Friday, November 24, 2006

Get out of the car

Last Monday, I stepped off the porch steps and onto the sidewalk to chill with my cat in the morning sunlight. Immediately enthralled by the touch of the early breezes, I inhaled the possibility of doing something so unlikely as this: running errands by walking. I needed to go downtown for a coupla different things, and I prefer to bunch up my chores so I only have to run the car in one general direction and accomplish multi-things at a time. What's that permaculture aphorism? Protracted thought leads to minimized labor and energy waste. (Actually, since I took the time to look it up, it's this: "...protracted and thoughtful observation rather than protracted and thoughtless labor...")

So, anyway, I had a handful of things to accomplish downtown and had about five hours to get 'em done. Why not walk today, I asked myself.

I started out from my hood (Fairmount neighborhood) and headed north, arriving downtown (City Hall) in about 45 minutes. The temperature was perfect and the only discomfort I felt was some slight pain in my lower back and right foot (broken toe). Overall, I was buoyant. I felt like walking the distance it would have taken me 8 minutes to drive and accomplishing the chores in 2 hours rather than 30 minutes did not deplete me or compromise my schedule. With a conscious choice, I opted to slow down my day--and yes, I didn't get as much done as on a typical day--and gained so much the improved attitude and overall depth charge that I had long needed.

It's gorgeous today, give it a go. Give your feet the green light. Let the car rest for a minute.

I'm heading out now to cruise the neighborhood with my friend Carol. Feet a-walking, mouths a-talking.

In case you need information to get inspiration....

Friday, November 17, 2006

SUNDAY: "The Other Side" screens after FINAL performance of BOXCAR in FW

If you haven't seen BOXCAR (written by Silvia Gonzalez S. and directed by FW-er Rob Bosquez), you have only ONE weekend left to do so.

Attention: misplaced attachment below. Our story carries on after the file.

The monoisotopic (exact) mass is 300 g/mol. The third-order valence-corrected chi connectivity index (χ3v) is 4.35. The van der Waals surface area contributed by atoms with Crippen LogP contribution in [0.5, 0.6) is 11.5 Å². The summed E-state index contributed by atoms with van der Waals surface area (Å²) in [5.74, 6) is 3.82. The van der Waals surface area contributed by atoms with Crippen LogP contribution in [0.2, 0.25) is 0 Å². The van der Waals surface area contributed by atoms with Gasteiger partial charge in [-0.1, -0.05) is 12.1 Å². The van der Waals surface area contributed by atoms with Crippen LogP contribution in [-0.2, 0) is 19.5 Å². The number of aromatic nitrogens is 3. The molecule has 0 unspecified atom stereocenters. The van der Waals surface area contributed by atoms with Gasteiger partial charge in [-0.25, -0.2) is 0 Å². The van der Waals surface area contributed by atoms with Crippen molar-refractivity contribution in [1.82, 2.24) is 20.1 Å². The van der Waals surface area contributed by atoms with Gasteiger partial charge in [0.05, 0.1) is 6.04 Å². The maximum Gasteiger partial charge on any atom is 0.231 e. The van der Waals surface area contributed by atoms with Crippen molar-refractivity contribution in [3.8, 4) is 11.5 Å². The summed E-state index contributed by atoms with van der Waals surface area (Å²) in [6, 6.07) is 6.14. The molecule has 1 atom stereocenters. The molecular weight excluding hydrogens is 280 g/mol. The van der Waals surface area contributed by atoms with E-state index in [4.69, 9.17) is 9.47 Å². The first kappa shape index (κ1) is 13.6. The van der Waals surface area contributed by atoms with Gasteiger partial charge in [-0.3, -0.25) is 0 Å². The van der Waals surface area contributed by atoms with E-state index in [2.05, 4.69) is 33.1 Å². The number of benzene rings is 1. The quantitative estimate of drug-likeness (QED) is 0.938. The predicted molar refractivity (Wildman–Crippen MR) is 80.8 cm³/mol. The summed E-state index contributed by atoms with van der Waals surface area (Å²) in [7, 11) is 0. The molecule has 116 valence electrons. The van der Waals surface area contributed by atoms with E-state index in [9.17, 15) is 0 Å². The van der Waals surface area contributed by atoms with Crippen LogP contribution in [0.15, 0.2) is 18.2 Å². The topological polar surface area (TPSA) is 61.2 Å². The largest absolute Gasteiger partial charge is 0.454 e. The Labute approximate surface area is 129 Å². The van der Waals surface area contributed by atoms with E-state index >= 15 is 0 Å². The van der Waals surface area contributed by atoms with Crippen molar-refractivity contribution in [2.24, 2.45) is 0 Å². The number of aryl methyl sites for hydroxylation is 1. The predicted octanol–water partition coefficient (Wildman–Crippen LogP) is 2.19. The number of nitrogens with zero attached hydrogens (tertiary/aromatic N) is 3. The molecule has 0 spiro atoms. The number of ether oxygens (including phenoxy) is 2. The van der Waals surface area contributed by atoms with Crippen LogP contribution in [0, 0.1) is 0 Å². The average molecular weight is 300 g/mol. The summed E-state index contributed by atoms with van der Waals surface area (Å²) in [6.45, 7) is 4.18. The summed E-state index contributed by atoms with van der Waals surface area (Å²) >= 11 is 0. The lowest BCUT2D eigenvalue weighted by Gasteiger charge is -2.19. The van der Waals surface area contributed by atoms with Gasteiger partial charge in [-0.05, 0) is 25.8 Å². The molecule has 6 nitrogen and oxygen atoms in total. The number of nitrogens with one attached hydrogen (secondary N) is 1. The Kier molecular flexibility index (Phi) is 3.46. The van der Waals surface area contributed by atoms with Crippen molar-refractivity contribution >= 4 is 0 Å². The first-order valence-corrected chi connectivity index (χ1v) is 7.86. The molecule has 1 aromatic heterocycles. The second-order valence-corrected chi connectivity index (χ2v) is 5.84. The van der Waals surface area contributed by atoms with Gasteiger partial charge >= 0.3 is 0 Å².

"Inspired by the 1987 tragedy in which 18 bodies and one survivor were found in a sealed boxcar in Texas, Gonzalez's play tells the story of six Mexican men and a teen from El Salvador as they try to cross the border looking for a better life in the U.S."


F * R * E * E Screening of an experimental film by Lubbock-born
filmmaker Bill Brown, which focuses on the land & politics of the U.S./Mexico border.

“The Other Side” by Bill Brown
43 min., 16mm print

EVEN if you cannot make it to see BOXCAR, come to this free screening of "The Other Side"!

1440 N. Main St., Fort Worth

“The desert that marks the border between the U.S. and Mexico is the subject of Bill Brown’s deeply personal reflection on and exposé of the challenges surrounding Mexican immigration. Pensive, raw, and luminous images construct a montage of a land where immigrants leave traces of their struggles and hopes. Traveling along these same paths, Brown shows us “where the idea of America is up for grabs” and explores the vicissitudes of the politics and activism behind U.S. immigration policies. We ride in the cars of activists protecting the rights of migrants, set up water stations, listen to the tales of crossing attempts, learn the history of the land, and watch the shadows creep across the fixtures of life isolated in the desert.”
–Harlie Dover, Brooklyn Underground Film Festival

Bill Brown makes movies about ghosts that masquerade as movies about landscapes–or maybe it’s the other way around. His films include Roswell, Hub City, Confederation Park, Buffalo Common, Mountain State, and The Other Side. In 2003, the Museum of Modern Art screened a retrospective of his work as part of its MediaScope series.